POWDER COATINGS

The powder coating process applies dry, finely ground particles of pigment and resin to surfaces. Unlike liquid coatings, each individual powder particle contains the entire coating formulation (resin, curing agent, catalysts, fillers, colorants, and flow control agents). After the powder material is applied to a part, the part is heated to a temperature hot enough to melt and cure the resin. After cooling, the coating is complete; there is no cure time beyond the cool-down period.

Some powder coatings do not contain liquid solvents, and those that do are very low in volatile organic compounds (VOC). These coatings do not require thinning or mixing. The protective film formed by powder coating is uniform and very durable, which extends the service life of the component being treated. There are potential limiting factors when considering powder coating over liquid paints. Powder coatings are not practical for large components or ship structures. The component to be powder coated must be able to withstand oven temperatures, typically between 275°F and 500°F, in order to cure the coating. The component must be small enough to fit in the curing oven.

Thermoplastic Powder Coatings

Thermoplastics used in powder coating react physically rather than chemically when heated. Thermoplastics are high molecular weight polymers that tend to be applied in thick films. Typical thermoplastic coatings are: polypropylene, nylon, vinyl, polyvinyl chloride (PVC), and polyethylene. Thermoplastic powder coatings are well suited for high performance applications where durability is desired.

Parts to be coated with thermoplastic powder are generally preheated and then dipped in a bed of fluidized powder. Some types of thermoplastics can be sprayed on. In most thermoplastic applications, use of a primer is necessary to achieve sufficient bonding to the substrate. Primers are usually solvent-based and are applied by spraying or dipping. Primer coats must be completely cured before the powder can be applied.

Thermosetting Powder Coatings

When heated, thermoset powder coatings chemically cross-link or polymerize to form a protective film. Cross-links are chemical bonds that link polymer chains together and give the coating its strength. Resins used to make thermosetting powders include epoxy, triglycidyl isocyanurate (TGIC) polyester, polyurethane, or hybrids of these resins. Examples of thermoset powder coatings derived from those resins include epoxies, polyesters, and epoxy-polyester hybrids.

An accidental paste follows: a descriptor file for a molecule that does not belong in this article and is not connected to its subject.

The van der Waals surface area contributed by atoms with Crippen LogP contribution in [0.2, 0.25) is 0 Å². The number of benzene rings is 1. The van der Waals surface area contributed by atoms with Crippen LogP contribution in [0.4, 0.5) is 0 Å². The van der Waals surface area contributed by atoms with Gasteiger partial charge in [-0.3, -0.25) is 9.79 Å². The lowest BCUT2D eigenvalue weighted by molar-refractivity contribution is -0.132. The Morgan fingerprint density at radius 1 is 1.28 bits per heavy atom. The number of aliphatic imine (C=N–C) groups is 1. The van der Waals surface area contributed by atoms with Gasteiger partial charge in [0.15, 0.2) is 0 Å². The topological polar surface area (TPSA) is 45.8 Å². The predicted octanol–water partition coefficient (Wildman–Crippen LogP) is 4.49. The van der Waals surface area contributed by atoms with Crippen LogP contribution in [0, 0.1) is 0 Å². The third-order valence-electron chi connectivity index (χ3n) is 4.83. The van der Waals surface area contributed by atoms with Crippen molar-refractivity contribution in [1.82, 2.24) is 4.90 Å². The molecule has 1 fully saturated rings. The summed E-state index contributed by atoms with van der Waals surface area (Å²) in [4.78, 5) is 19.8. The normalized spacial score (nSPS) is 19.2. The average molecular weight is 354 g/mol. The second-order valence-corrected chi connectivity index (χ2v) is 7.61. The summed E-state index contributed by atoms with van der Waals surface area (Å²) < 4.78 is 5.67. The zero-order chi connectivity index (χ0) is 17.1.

Thermosetting powders are usually applied to parts using an electrostatic spray gun. The powder is given an electrical charge that causes it to be attracted to the part, which is electrically grounded. Primers are generally not used with thermoset powders. Thermosetting powders can be applied in very thin film thicknesses and are used for both decorative and protective purposes

Powder Coating Application

Proper surface preparation is paramount. Inadequate surface preparation leads to poor adhesion, coating defects, and premature failure of the coating system. Per NAVSEA Standard Item (NSI) 009-32, a near white metal blast (NACE 2/SSPC-SP 10) is required. Surface preparation by chemical treatment requires approval by NAVSEA. Powder coatings are applied by fluidized bed, electrostatic spray, or flocking. Fluidized bed and electrostatic spray are the most common methods.

The fluidized bed method involves the use of a large tank or chamber that holds the powder. Dry air is circulated through the powder, giving it a fluid-like texture. The preheated component is dipped into the fluidized powder. The powder melts on contact with the heated surface to form a continuous coating. The fluidized bed is generally used for very thick applications (10–30 mils).

The electrostatic spray method uses a pump to force the powder and air through feed hoses to a spray gun. The spray gun provides a charge to the powder. The charged particles are sprayed onto the component, which is electrically grounded through metallic hangers or hooks. The component is then placed in an oven to cure the powder coating.

On Navy ships, powder coating is not authorized for use on components, covers, or any parts to be installed in potable, reserve feed water, or freshwater drain collecting tanks aboard nuclear powered ships. The use of powder coatings on submarines is restricted. Refer to NSI 009-32 for more information.

Exterior portable bolted louvers intakes and uptakes and watertight doors can be powder coated by the fluidized bed method. The louvers and doors are coated with a MIL-PRF-23236 Type VIIIa powder coat primer followed by a MIL-PRF-24712 TGIC polyester topcoat. NSI 009-32 also specifies single coat powder coating requirements for removable parts in non-immersion service found in both exterior and interior environments, as well as interior wet or immersion application areas. These performance specifications can be viewed or downloaded from the ASSIST Quick Search website.